How dark is dark ?

I love testing at the beginning of a new show.  It’s a time where you can try things out and explore new ideas.  Anything can happen !

I’m testing along with my co-cinematographer Bonnie Elliot on a new U.S series and we started talking about darkness in the context of this new series.

I’ve always thought that there’s real DARK and Film DARK. A lot of directors ask for something to be dark, but of course they still want to be able to see what’s happening.

We came with an idea of shooting a darkness scale with a view to having a starting point to discuss it with the rest of the creative team.

In creating this test we designed it to have constant lighting and to only reduce the “fill’.  We started with the fill at the exposure level that matched the exposure on the lens, and then reduced it in 1/2 stop steps.  We also started with our model, Marianne Carter standing against black before progressing to a background that was white.  You’ll also see a couple of pracs we were testing for the art department.

I’ve always found too that the image doesn’t appear as dark when you have a bright source in frame.  This might be the pracs or it might actually be the back light in this case.  We used a 100W dedo to edge Marianne out.  This remained constant throughout the sequence. Using two of my new favourite KICK lights, iPhone controllable LED  lights by Rift Labs, we set a cyan colour that sort of matched the OSRAM LED prac that was in shot to give us a little colour separation.

The fill was a tungsten parabeam which we then reduced in 1/2 stop increments.

Darkness Scale


A NOTE !  To really get the most from this, you should be watching this on a TV, as in a TELEVISION and not on a computer screen.  If you’re looking at it on a computer screen, then you’re probably wasting your time looking at it !  The way this file is graded was designed for the colour space and gamma of a Television.

Here is a downloadable version.


Shot using an Amira with a Cooke 100mm @ T 2 1/2 at ISO 800.




About johnbrawley

Director Of Photography striving to create compelling images
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7 Responses to How dark is dark ?

  1. richreilly says:

    Interesting test. I recently lit a night bedroom discussion/argument scene that had shots at bed as well as standing. Actors were both African American, bedspread brightly colored, walls were white. I didn’t have clear direction on the desired was a struggle to strike a balance. Seeing your test, especially final position against poly, for the content I was working with..I might have done well to explore a silhouette for at least one of the standing angles. I’m a little unclear on what the Dedo was used for as opposed to the kicker near it. Also..curious as to why you are using the term “fill” here. Isn’t the Parabeam a “key”? Any thoughts much appreciated. Thanks,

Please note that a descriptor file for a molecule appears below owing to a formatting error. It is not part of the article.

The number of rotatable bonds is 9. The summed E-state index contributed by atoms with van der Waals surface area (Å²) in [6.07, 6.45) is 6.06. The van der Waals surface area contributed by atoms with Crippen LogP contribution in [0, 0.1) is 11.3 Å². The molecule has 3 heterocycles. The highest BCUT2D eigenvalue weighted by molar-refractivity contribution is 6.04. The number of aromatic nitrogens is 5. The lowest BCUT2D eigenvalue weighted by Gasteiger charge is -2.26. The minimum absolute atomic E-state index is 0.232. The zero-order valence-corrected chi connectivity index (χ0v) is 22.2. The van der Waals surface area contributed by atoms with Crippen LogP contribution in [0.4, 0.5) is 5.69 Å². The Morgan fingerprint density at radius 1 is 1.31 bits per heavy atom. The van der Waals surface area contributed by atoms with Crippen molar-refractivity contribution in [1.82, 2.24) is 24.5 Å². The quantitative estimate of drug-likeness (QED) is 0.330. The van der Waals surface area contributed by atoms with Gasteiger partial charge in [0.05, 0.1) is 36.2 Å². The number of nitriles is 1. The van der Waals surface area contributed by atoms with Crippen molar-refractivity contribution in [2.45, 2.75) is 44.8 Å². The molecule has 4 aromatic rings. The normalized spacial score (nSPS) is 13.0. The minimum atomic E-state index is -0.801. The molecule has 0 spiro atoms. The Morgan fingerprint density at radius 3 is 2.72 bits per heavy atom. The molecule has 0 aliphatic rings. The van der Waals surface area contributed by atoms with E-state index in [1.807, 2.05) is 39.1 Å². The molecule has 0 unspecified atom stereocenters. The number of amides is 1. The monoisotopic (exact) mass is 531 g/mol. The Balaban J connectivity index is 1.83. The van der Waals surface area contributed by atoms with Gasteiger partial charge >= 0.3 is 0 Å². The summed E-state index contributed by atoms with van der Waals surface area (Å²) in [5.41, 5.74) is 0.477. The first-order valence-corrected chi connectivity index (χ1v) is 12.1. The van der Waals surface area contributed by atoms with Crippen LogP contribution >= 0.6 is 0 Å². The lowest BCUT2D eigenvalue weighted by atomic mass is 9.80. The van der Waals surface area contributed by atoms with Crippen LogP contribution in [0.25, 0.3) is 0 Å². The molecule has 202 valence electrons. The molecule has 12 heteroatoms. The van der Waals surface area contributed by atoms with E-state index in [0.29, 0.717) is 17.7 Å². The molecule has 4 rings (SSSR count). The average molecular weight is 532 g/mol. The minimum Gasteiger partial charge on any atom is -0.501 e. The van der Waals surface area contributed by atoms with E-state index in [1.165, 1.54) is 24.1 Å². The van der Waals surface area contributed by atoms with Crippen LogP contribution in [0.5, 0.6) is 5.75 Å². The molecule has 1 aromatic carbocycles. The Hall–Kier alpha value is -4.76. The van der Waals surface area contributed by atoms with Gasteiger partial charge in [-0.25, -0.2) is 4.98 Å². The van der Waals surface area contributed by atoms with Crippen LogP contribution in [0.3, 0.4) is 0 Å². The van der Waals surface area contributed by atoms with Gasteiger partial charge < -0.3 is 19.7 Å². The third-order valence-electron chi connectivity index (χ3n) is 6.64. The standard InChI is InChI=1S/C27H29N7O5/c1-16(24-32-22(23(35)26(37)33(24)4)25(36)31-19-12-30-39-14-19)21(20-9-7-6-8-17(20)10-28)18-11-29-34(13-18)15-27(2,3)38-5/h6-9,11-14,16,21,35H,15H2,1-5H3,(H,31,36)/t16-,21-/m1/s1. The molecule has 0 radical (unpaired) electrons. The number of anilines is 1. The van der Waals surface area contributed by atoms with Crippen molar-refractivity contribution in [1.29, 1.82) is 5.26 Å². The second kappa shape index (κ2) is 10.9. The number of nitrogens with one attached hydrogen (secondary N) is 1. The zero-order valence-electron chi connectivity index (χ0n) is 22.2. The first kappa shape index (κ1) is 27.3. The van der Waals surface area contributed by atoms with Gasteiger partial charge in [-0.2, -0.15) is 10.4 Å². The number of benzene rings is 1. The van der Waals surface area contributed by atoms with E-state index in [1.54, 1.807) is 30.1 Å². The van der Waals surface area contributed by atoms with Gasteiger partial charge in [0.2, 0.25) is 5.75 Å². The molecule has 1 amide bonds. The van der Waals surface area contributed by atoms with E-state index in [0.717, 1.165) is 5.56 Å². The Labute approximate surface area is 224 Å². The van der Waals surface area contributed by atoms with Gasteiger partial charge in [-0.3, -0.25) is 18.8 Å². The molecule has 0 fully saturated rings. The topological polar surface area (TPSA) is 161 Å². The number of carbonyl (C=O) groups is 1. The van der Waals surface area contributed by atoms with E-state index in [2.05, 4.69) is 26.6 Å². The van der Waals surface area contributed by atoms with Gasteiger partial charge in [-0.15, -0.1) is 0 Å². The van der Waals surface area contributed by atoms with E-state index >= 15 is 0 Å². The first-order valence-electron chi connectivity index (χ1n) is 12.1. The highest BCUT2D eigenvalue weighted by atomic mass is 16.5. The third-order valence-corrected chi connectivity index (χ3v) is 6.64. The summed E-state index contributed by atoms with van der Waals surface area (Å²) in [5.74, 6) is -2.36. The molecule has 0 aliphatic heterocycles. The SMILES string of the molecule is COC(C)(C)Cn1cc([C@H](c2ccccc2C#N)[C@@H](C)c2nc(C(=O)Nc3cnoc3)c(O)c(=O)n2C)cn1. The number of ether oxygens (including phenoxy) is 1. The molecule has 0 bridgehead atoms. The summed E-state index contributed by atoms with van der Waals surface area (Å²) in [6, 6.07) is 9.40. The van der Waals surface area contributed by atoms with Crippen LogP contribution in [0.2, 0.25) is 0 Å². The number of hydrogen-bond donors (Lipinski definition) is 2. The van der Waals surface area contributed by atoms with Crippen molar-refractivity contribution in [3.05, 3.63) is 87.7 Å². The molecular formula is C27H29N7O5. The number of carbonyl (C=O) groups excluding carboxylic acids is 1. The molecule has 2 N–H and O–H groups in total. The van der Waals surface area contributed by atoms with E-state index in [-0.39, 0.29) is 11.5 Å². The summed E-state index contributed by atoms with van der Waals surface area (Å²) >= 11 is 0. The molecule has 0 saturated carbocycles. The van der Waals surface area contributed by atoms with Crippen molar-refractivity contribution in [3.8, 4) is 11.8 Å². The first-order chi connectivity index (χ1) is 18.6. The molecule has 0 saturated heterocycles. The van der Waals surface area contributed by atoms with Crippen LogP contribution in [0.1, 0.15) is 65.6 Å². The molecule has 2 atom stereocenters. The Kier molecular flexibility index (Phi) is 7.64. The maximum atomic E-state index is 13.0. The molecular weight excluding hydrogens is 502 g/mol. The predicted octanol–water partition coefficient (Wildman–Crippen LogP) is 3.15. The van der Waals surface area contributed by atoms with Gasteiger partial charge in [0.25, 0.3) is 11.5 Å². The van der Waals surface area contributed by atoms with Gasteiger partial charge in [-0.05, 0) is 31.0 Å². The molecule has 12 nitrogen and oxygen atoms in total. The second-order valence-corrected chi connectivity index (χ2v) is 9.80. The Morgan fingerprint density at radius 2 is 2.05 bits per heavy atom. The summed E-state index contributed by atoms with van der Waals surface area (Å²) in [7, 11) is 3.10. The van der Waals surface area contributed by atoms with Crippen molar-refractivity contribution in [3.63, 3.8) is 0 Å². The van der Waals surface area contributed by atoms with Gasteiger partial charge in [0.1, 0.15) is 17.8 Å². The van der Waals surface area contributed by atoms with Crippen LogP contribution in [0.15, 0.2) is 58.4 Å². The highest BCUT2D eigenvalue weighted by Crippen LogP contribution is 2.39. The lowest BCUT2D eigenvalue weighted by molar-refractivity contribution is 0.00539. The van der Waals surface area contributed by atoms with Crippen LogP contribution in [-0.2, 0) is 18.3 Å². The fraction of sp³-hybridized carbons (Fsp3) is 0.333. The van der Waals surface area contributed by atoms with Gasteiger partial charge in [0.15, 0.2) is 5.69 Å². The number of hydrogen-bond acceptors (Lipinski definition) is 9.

• johnbrawley says:


      thanks for commenting. The dedo is a constant reference of a known colour and was also very controllable. The KICK light (as opposed to kicker) was really meant as a nod to the colour of the LED prac in the BG and another way of cutting our actor from the BG. The thinking was to have her start in the DEDO and then when she ends up in her final position she’s cut out by the kick and pracs. But you’ll notice that the dedo still plays a little on her head even in the final position. This is just spill from the dedo itself though.

      The “fill” terminology being at key is really referring to the way we set the exposure which I call the KEY because that’s where the exposure is set ! So the fill light level was initially at the KEY exposure. It’s more my error in how I label things. I honestly don’t really think a lot in terms of “KEY and FILL’ but when I have to start describing them to others like for this post, then I force myself to apply them.

      I’d argue that the key in this scenario is the Dedo as it’s constant, the brightest source and we are changing the fill levels…


  2. richreilly says:

    Ok..thinking about it, the “kick” lights are kind of keys..more in terms of intensity in this case..wrapping a bit on subject from behind…

  3. Nico says:

    Thanks for the test,
    when you write ” The way this file is graded was designed for the colour space and gamma of a Television” are you referring to ITU REC 601..709.. or something else like the 16-255 levels or what? Thank you

    • johnbrawley says:

      This test has been colour corrected and is designed to be viewed in YUV (16-235) and using the gamma of 709. So when you look at something specifically graded to be watched on a television on a computer screen, it tends to look even DARKER and MORE CRUSHED.

      You can easily test this for yourself, by watching the above in vimeo on your computer and then watching on say an Apple TV through Vimeo. They will appear very different. Try it yourself and let me know what difference you notice.


  4. Jimmy says:

    Bonnie Elliot? Sorry never heard of her.
    Not even heard about this feature either. Most likely one of those cast offs that gets shown direct on the SyFy channel on sunday afternoon and only shot on 1080p because they can’t budget for 4k 🙂

  5. Pingback: How dark is dark ? | DIY Video Editing | Scoop...

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